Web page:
“I started this business with $10,000,” says Pittsburg native Armon Demarco. His distribution company, operating in his adopted country of Panama, now does about $2 million worth of business a year.
Is he a serial entrepreneur? Not really. A business whiz? He doesn’t think so. And Armon doesn’t have any formal business training, either. After high school he went to the prestigious Johnson & Wales College of Culinary Arts.
For Armon, it all started in 2002 when he visited Panama for the first time. He made some friends in the Central American country’s burgeoning culinary scene: “I wanted to try a new adventure,” he remembers. When one of his friends told him he was starting a catering business in Panama, Armon decided to invest.
Though making empanadas and other local favorites was a good start, Armon wanted more of a challenge. He returned to the U.S. to mull over his next move.
“I thought it would be a good idea to learn proper Spanish and not just the kitchen slang I’d picked up,” says Armon. “I needed to be able to say more than carne molida (ground beef).”
And so it was that Armon enrolled in Spanish classes. “My teacher was the best ever,” he says. While he was getting fluent, an opportunity in the chocolate industry got him thinking about the lack of good chocolatiers in Panama.
Armon had discovered a niche that needed some filling…preferably of the bittersweet variety.
“There were few people doing chocolate here, and mostly on a small scale,” he says. “I found a wonderful chocolate factory in Orlando, Florida, called Farris and Foster’s and asked if I could work there for free in exchange for some know-how.”
The chocolate gurus let Armon apprentice for a month, teaching him how to do chocolate on a larger scale.
Once his apprenticeship was over, Armon returned to Panama. In a space of about 500 square feet, Chocolatisimo was born. His first client? A local Marriot hotel.
“I was contracted to make the turn-down chocolates,” he says. “I was producing, wrapping, delivering…everything. But soon I hired a student to help wrap the chocolates, then a young woman to help with production.”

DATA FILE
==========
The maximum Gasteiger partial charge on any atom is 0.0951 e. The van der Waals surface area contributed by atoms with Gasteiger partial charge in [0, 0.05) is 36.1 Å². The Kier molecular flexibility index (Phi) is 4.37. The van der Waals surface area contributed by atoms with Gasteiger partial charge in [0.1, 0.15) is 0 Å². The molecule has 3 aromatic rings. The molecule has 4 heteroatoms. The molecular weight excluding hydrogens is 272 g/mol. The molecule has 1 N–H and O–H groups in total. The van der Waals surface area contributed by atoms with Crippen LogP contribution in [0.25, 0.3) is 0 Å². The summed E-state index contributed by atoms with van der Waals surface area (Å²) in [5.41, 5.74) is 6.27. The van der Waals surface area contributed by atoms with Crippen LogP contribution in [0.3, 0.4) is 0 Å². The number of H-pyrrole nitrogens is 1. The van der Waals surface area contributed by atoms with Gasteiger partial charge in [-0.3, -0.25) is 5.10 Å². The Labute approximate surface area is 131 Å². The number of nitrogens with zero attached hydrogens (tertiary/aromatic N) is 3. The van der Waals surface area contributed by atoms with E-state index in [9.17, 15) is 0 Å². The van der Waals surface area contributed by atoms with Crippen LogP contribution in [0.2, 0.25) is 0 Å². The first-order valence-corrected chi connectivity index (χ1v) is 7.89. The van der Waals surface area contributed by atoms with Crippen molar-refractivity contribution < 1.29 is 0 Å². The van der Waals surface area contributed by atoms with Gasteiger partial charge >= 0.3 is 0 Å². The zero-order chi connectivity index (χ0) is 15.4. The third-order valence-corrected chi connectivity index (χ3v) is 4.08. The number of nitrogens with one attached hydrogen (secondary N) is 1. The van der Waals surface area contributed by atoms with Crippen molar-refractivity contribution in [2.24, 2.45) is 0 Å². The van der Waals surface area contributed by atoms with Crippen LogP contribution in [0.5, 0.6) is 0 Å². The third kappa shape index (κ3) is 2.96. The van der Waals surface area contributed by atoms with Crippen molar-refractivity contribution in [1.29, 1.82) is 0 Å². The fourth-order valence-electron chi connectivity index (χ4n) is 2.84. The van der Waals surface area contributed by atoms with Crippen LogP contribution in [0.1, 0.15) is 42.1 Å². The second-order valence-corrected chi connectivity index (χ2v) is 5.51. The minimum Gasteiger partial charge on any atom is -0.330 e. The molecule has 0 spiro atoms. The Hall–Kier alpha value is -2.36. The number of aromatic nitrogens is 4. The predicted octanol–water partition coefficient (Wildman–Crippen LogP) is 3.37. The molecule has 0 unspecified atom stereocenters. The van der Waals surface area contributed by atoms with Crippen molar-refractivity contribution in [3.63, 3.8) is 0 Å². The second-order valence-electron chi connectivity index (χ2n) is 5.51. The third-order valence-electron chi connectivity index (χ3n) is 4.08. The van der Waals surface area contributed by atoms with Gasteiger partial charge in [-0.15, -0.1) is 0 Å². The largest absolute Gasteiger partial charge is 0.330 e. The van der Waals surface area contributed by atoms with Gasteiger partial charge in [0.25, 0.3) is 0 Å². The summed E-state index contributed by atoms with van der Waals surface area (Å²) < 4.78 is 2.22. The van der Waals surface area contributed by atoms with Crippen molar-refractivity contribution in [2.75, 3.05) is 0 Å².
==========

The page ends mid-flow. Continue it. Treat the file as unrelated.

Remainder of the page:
As his reputation (and client list) grew, Armon started getting requests for products that could be used in hotel kitchens and the like. He hooked up with some bigger companies and started distributing chocolate chips, cocoa powder, dried fruit, nuts and more.
“There had been, for like the past 30 years, only one company distributing nuts here in Panama.” You could say there wasn’t much competition.
Armon says there’s no special formula for success. “We have good products and we haven’t gotten greedy…we keep the pricing reasonable,” he says. “I am dedicated to my clients and to my employees too.”
He’s particularly adept at networking and has gained an understanding of local language and culture that is more than skin-deep.
And the payoff, he says, has been undeniable. “I have been doing this for about five years now, and we grow 30% to 40% a year. Now I have 18 employees and a larger space to suit our needs,” says Armon.
Outside investors recently bought half the company—and Armon has his sights set on expanding north throughout Central America and south to Colombia. Today, the world is his oyster.
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